The motor 34 advantageously has a fixed offset d on the rotating pulley 26. If the motor 34 has a large diameter shaft the offset pulley 26 can be fastened directly to the shaft or drive coupling 36 as in
The axis 30 advantageously has an offset, preferably but optionally less than about 1 inch (2.5 cm), which causes an amplitude of about 2 inches (5 cm) on the handle 22. Larger amplitudes can be used. For most exercise situations maximum amplitudes of about ⅜ inch to 0.5 inches (about 100-130 mm). Typically, a maximum amplitude of about 0.2 inches (50 mm) is believed suitable, which could correlate to an offset of about 0.1 inch (25 mm). For some applications amplitudes of 0.1 inch (2.5 mm) are desirable which correlates to an offset of about 0.15 inches (about 38 mm). Various combinations of amplitude and frequency can be used. The offset d is intentionally induced, and does not include accidental offsets caused by assembly tolerances, which tolerances are typically less than about 0.01 inches, and preferably measured in thousandths of an inch.
A number of ways are known to those skilled in the art to vary the speed of motor 34 and thus vary the speed of pulley 26. For electric motors 34 which drive the pulley 26 variable speed motors are commercially available. Variable speeds can be achieved using a variable resistor, a voltage regulator, a current amplifier, or any of a variety of electrical circuits. If a hydraulic motor 34 is used then a pinch valve could be used to vary the fluid to the motor and thus vary the speed of rotation. Alternatively, a gear drive or fluid drive could be interposed between the motor 34 and the pulley 26, and used to vary the rotation of the eccentric pulley. Advantageously, but optionally, the selected control allows a user to turn a knob or press a button and select a desired rotation of the pulley 26, and to do so during use of the exercise device 20.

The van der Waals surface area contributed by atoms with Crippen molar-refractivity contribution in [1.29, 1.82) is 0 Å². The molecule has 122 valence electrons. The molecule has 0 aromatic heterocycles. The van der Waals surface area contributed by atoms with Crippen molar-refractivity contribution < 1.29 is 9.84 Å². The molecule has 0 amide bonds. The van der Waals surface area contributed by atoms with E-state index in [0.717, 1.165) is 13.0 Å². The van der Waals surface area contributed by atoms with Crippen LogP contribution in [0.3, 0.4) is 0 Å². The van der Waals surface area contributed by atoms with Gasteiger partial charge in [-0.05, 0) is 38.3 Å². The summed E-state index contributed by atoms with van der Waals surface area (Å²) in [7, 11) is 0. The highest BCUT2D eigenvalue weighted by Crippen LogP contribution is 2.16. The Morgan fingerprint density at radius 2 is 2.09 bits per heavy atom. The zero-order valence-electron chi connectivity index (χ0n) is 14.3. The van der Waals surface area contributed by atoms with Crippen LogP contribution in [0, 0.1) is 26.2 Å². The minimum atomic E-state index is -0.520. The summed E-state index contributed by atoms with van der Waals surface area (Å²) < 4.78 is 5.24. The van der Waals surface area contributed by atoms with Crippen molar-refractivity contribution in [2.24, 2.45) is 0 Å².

Alternatively, referring to
A further way to vary the amount of oscillation or vibration is shown in